By Kyle Brennan, Citizen’s News
BEACON FALLS — The Beacon Falls Recreation Complex — everyone in town calls it the Rec — has always been a home away from home for Avery Brown.
So when Brown, now a four-star high school basketball recruit, and his dad took the two-minute ride down the street in mid-July to get some reps before playing in a national showcase tournament, he didn’t like what he saw.
“I went down to the Rec with my dad to take some shots before we went to Georgia, and all I saw was a blacktop,” Brown said of the delayed court replacement project. “Man, we’ve gotta get those hoops back up.”
Those rims might be down, but Brown’s recruiting stock has never been higher. 247Sports lists Brown as a four-star recruit, the No. 97-ranked prospect in the class of 2022 and the 15th-rated point guard. He’s in the midst of the busiest summer of his life, crisscrossing the country to play in tournaments and visit big-time universities.
“It’s an amazing experience,” Brown said. “Visiting places I’ve never been with my family is awesome. I’m trying to take it all in. It’s a little overwhelming because of how much they throw at you those few days, but my parents (Antonio and Joy) have really enjoyed it.”
It’s understandable if Brown’s name isn’t familiar to the local crowd. He played for just one season in the local rec basketball league — 6-year-old Avery played for Anthony DelMoro’s Red Raiders team in a league meant for 8- and 9-year-olds — and never attended Region 16 schools.
Brown went to elementary school at Davis Street Magnet School in New Haven, then spent a year at Blessed Sacrament in Waterbury, followed by two years at Hamden Hall, then his freshman year at Fairfield Prep. All the while, he played hoops with the New York Gauchos, based in the Bronx.
“There was a lot of back and forth between Connecticut and the Bronx,” Brown said. “Me and my dad spent a lot of time on road trips. As a young kid, I always used to beg my dad — when we started traveling to New York, I used to wake him up at 5 a.m. for morning workouts in the Bronx. I’m really blessed to have the support system and to be in the right situation. Every move I’ve made in this process, my dad has helped me through it and it’s made me a better person and a better player.”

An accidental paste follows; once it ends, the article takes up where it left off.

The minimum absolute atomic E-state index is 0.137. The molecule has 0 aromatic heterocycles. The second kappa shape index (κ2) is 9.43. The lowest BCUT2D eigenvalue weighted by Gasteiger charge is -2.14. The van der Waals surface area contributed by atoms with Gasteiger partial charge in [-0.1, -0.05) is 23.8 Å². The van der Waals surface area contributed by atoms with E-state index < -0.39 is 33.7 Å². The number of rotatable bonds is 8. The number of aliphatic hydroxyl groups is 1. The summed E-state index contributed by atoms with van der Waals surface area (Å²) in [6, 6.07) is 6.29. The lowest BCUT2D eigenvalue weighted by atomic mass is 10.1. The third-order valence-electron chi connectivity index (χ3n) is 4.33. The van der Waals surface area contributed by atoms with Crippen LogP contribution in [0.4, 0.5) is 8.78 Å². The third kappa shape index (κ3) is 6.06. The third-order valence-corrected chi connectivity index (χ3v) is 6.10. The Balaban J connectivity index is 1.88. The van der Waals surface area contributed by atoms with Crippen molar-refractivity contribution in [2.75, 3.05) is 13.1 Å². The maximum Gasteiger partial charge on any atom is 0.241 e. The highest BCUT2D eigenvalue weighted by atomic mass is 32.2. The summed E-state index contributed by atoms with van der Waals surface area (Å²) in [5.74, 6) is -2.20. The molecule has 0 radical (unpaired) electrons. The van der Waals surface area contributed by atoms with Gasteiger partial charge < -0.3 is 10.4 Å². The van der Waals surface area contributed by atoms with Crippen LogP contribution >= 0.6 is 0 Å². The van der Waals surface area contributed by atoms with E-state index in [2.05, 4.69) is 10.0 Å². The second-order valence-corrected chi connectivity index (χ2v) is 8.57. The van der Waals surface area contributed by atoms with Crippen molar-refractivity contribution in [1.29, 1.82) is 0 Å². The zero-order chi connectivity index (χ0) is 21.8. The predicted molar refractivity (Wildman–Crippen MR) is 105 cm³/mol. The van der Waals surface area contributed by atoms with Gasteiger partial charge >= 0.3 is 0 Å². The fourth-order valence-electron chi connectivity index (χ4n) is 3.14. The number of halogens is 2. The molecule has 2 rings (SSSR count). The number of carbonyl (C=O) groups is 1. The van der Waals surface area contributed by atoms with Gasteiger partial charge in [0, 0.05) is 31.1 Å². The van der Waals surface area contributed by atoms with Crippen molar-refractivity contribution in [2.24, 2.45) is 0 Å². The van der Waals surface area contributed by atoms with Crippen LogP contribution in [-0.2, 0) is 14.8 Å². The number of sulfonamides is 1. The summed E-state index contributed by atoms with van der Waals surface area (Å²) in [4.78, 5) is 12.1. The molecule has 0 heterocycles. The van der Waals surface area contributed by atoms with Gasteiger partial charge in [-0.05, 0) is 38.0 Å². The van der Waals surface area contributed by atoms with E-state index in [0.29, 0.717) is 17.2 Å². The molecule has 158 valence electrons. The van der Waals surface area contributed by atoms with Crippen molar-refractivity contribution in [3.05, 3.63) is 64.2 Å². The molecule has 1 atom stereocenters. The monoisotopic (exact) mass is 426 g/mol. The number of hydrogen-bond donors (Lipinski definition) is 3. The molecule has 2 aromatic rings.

After finishing his freshman year at Fairfield Prep in 2018, Brown transferred to Northfield Mount Hermon in Gill, Mass., and reclassified to the class of 2022. That was around the same time he switched club teams and started playing for the PSA Cardinals, who play in the nationally renowned Nike Elite Youth Basketball League.
The regular school changes and frequent traveling forced Brown to forgo a lot of what a typical kid would experience.
“I really don’t know too many people back home at all,” Brown admitted. “I don’t have that real social side. Sometimes I wish I did, but I didn’t have a regular childhood. I missed a lot of things growing up traveling for basketball — parties, my little sister’s recitals, everything — but that sacrifice is needed. When I realized that those sacrifices would pay off, I was OK giving up those social things.”
Brown has great size for a point guard at 6-foot-4, 180 pounds. Alex Karamanos, who covers high school recruiting for The Circuit, recently tweeted that Brown is a “very crafty player who shoots efficiently. A true leader who is a dog on defense.”